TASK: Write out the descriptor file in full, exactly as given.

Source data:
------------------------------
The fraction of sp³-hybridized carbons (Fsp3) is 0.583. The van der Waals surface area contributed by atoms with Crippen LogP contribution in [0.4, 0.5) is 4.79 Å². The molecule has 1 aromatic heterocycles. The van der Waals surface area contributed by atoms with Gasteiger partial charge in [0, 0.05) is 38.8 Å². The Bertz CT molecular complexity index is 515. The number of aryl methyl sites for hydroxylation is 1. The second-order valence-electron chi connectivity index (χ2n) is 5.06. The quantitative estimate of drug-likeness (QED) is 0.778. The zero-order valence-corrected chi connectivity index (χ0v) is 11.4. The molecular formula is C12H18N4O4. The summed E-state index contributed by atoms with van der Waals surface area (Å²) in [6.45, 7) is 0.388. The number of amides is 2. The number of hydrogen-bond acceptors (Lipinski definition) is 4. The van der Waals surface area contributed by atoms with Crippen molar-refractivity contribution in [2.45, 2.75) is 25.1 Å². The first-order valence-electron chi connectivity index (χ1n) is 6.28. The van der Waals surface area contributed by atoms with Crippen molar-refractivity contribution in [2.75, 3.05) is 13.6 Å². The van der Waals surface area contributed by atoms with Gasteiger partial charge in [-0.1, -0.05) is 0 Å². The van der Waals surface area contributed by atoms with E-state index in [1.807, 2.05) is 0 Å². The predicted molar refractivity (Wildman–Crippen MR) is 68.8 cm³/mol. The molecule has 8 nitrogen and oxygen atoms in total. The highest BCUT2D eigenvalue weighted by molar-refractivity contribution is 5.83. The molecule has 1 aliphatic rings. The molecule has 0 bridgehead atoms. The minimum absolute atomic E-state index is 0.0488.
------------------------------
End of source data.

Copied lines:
The fraction of sp³-hybridized carbons (Fsp3) is 0.583. The van der Waals surface area contributed by atoms with Crippen LogP contribution in [0.4, 0.5) is 4.79 Å². The molecule has 1 aromatic heterocycles. The van der Waals surface area contributed by atoms with Gasteiger partial charge in [0, 0.05) is 38.8 Å². The Bertz CT molecular complexity index is 515. The number of aryl methyl sites for hydroxylation is 1. The second-order valence-electron chi connectivity index (χ2n) is 5.06. The quantitative estimate of drug-likeness (QED) is 0.778. The zero-order valence-corrected chi connectivity index (χ0v) is 11.4. The molecular formula is C12H18N4O4. The summed E-state index contributed by atoms with van der Waals surface area (Å²) in [6.45, 7) is 0.388. The number of amides is 2. The number of hydrogen-bond acceptors (Lipinski definition) is 4. The van der Waals surface area contributed by atoms with Crippen molar-refractivity contribution in [2.45, 2.75) is 25.1 Å². The first-order valence-electron chi connectivity index (χ1n) is 6.28. The van der Waals surface area contributed by atoms with Crippen molar-refractivity contribution in [2.75, 3.05) is 13.6 Å². The van der Waals surface area contributed by atoms with Gasteiger partial charge in [-0.1, -0.05) is 0 Å². The van der Waals surface area contributed by atoms with E-state index in [1.807, 2.05) is 0 Å². The predicted molar refractivity (Wildman–Crippen MR) is 68.8 cm³/mol. The molecule has 8 nitrogen and oxygen atoms in total. The highest BCUT2D eigenvalue weighted by molar-refractivity contribution is 5.83. The molecule has 1 aliphatic rings. The molecule has 0 bridgehead atoms. The minimum absolute atomic E-state index is 0.0488.